should, I represent this cataclysmic but plum past job in my employment history? Way, way more within.
Some time after graduating college, I got a job as a program administrator at, let's call it, Harbor University-- the most prestigious university in the US and probably one of the most well-known in the world. This was in an extremely good-doing/service-minded field that I had no direct experience in-- different from any prior job experiences and different from my fairly useless college major-- but that I was very interested in / sympathetic to. The hiring process was very lengthy and competitive, and I was both surprised and ecstatic to be offered a job.
Without going into too many irrelevant details (would that AskMe were therapy in and of itself), it quickly became a disaster. These are two
AskMes on the topic that I wrote while blissfully (stressfully) employed, if you're interested in reading the Chronicles of Anonia. So anyway: I worked as hard as humanly possible but it became clear that there was a massive confluence of poor/conflicting communication and unrealistic expectations from my superiors, lack of relevant experience on my part, and poor matchup of my skills to the skills needed for success in this position. It was like the platonic ideal of 'poor fit'. I liked my coworkers, I liked my bosses (as people but not as managers), I liked the environment, I liked the amazing and highly influential work that I was supporting; but things were definitely going to seed fast. Long story short, I was given the option to quit instead of get fired after the institution's 90-day evaluation period. Because of this whole evaluation period protocol, I was not allowed to give two week's notice and had to leave immediately (sure seems like getting fired, huh?). The majority of the office was out the day I left so I saw barely anyone in person that day. Because of that it was hard to feel as though I left on good terms even though I was
on good terms with everyone in the office including my superiors. I wrote appreciative goodbye emails to everyone in the office with varying levels of explicitness vs. innuendo about why I was leaving, according to context, and received kind words from my younger colleagues and superiors but was a little hurt to receivecurt replies from most of the professors (my supervisors, who I had worked closely with and with whom I'd had very friendly, even jokey, relationships).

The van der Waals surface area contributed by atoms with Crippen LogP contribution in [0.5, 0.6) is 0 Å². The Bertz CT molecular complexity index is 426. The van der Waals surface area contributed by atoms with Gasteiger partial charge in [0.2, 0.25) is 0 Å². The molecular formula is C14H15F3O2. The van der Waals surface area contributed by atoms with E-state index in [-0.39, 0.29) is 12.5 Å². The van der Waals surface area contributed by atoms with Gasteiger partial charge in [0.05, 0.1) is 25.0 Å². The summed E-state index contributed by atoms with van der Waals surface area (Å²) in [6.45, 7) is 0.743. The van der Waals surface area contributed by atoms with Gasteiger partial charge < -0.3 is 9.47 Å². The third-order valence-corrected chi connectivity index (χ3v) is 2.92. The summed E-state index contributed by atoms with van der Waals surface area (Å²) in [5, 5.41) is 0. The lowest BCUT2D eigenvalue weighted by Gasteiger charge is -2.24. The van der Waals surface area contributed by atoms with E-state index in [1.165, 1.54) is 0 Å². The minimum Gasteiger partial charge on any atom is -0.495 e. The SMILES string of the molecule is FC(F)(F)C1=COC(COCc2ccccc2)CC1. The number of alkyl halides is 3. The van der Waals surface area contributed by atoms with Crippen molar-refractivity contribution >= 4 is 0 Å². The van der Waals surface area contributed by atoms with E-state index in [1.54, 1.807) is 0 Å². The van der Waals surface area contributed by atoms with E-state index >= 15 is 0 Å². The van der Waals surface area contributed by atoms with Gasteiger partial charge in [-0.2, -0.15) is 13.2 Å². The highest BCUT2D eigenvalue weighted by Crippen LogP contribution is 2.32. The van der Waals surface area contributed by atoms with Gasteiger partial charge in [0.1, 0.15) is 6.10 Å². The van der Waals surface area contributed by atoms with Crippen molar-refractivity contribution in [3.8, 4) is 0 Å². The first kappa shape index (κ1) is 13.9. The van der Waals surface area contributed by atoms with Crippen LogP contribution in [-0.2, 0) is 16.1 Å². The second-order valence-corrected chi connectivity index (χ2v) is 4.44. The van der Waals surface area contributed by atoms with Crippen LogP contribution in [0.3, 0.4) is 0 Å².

Anyway. Fast forward to now, ~9 months after I left that job. New city! Grad program! Things are way better. (And SURPRISE! Turns out I had major undiagnosed ADD before.) I'm a stipended grad student in an awesome program in a wholly different field, one which I was angling to go into all along (but had assumed, prior to the debacle, was years down the road). I'm already starting to gear into networking etc. mode, and I'm unsure how to approach this past job that imploded so very epically. I'm at the point where for a non-chronological resume it probably just wouldn't be relevant enough to make the cut. But what about a chronological one? Should I just avoid those at all costs? I do have a narrative in place-- right after I left, I was able to land an internship in Current Field and moved cities for that, so I typically frame this as sort of my Awesome Realization And Field-Switching Moment.
Also, I am making a LinkedIn profile. Should I include this job, and friend these people? The people I worked for at "Harbor" are incredibly influential and accomplished, and while they are in a different field they definitely have a wealth of connections that would still be relevant to me (there is a lot of commonality and lateral switching between fields that are oriented towards alleviating human suffering on a global scale as both these fields are). Is it weird if now, 9 months later, I'm like "hey, that whole job situation was kind of unfortunate, I know you know I'm a smart and good person nonetheless, I'm doing this other awesome thing that I actually rock at now, let's be professional contacts"? I don't totally know how to have the "so hey do you hate me?" conversation. Is it super-weird if I friend them but don't
include the job on my LinkedIn?
One thing that gives me pause with this whole thing is that because these people have their fingers in so many metaphorical pots, I'm worried that someone would say "oh, you worked with Professor X! he's terrific! ...let me give him a call" and that the story they would get would be an extremely sub-optimal one. On the other hand, I am still proud to have even gotten
this job and the cachet of the Harbor name is genuinely significant.
wow. super TLDR
: Epic job disaster; everything is hunky-dory now; can and should I salvage some professional benefit out of the past wreckage?